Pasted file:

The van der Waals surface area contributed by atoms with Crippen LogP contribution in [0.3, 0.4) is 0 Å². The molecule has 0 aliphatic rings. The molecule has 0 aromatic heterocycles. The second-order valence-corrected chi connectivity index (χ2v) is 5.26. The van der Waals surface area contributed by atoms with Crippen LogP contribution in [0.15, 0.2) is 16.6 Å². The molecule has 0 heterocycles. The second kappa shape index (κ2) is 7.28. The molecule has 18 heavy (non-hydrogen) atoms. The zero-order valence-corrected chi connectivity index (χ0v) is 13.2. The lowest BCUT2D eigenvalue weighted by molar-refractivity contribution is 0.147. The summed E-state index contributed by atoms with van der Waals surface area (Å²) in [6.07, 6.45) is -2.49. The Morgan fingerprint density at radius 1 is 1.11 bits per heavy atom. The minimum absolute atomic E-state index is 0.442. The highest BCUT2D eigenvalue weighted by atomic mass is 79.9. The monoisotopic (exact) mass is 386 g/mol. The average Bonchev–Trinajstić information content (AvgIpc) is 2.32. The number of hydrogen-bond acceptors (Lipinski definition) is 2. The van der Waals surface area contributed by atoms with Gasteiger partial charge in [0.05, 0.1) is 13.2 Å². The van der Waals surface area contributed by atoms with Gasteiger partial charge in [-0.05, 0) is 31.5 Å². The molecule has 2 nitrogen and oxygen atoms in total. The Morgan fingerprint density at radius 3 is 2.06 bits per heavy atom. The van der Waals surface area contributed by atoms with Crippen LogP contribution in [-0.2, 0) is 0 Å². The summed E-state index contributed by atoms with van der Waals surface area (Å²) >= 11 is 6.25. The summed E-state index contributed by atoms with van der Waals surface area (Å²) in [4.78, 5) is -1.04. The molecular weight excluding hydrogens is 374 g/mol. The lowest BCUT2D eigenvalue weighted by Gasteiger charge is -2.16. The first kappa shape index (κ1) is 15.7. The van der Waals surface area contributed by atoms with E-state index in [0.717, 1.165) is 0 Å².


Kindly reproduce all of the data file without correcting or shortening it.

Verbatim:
The van der Waals surface area contributed by atoms with Crippen LogP contribution in [0.3, 0.4) is 0 Å². The molecule has 0 aliphatic rings. The molecule has 0 aromatic heterocycles. The second-order valence-corrected chi connectivity index (χ2v) is 5.26. The van der Waals surface area contributed by atoms with Crippen LogP contribution in [0.15, 0.2) is 16.6 Å². The molecule has 0 heterocycles. The second kappa shape index (κ2) is 7.28. The molecule has 18 heavy (non-hydrogen) atoms. The zero-order valence-corrected chi connectivity index (χ0v) is 13.2. The lowest BCUT2D eigenvalue weighted by molar-refractivity contribution is 0.147. The summed E-state index contributed by atoms with van der Waals surface area (Å²) in [6.07, 6.45) is -2.49. The Morgan fingerprint density at radius 1 is 1.11 bits per heavy atom. The minimum absolute atomic E-state index is 0.442. The highest BCUT2D eigenvalue weighted by atomic mass is 79.9. The monoisotopic (exact) mass is 386 g/mol. The average Bonchev–Trinajstić information content (AvgIpc) is 2.32. The number of hydrogen-bond acceptors (Lipinski definition) is 2. The van der Waals surface area contributed by atoms with Gasteiger partial charge in [0.05, 0.1) is 13.2 Å². The van der Waals surface area contributed by atoms with Gasteiger partial charge in [-0.05, 0) is 31.5 Å². The molecule has 2 nitrogen and oxygen atoms in total. The Morgan fingerprint density at radius 3 is 2.06 bits per heavy atom. The van der Waals surface area contributed by atoms with Crippen LogP contribution in [-0.2, 0) is 0 Å². The summed E-state index contributed by atoms with van der Waals surface area (Å²) >= 11 is 6.25. The summed E-state index contributed by atoms with van der Waals surface area (Å²) in [4.78, 5) is -1.04. The molecular weight excluding hydrogens is 374 g/mol. The lowest BCUT2D eigenvalue weighted by Gasteiger charge is -2.16. The first kappa shape index (κ1) is 15.7. The van der Waals surface area contributed by atoms with E-state index in [0.717, 1.165) is 0 Å².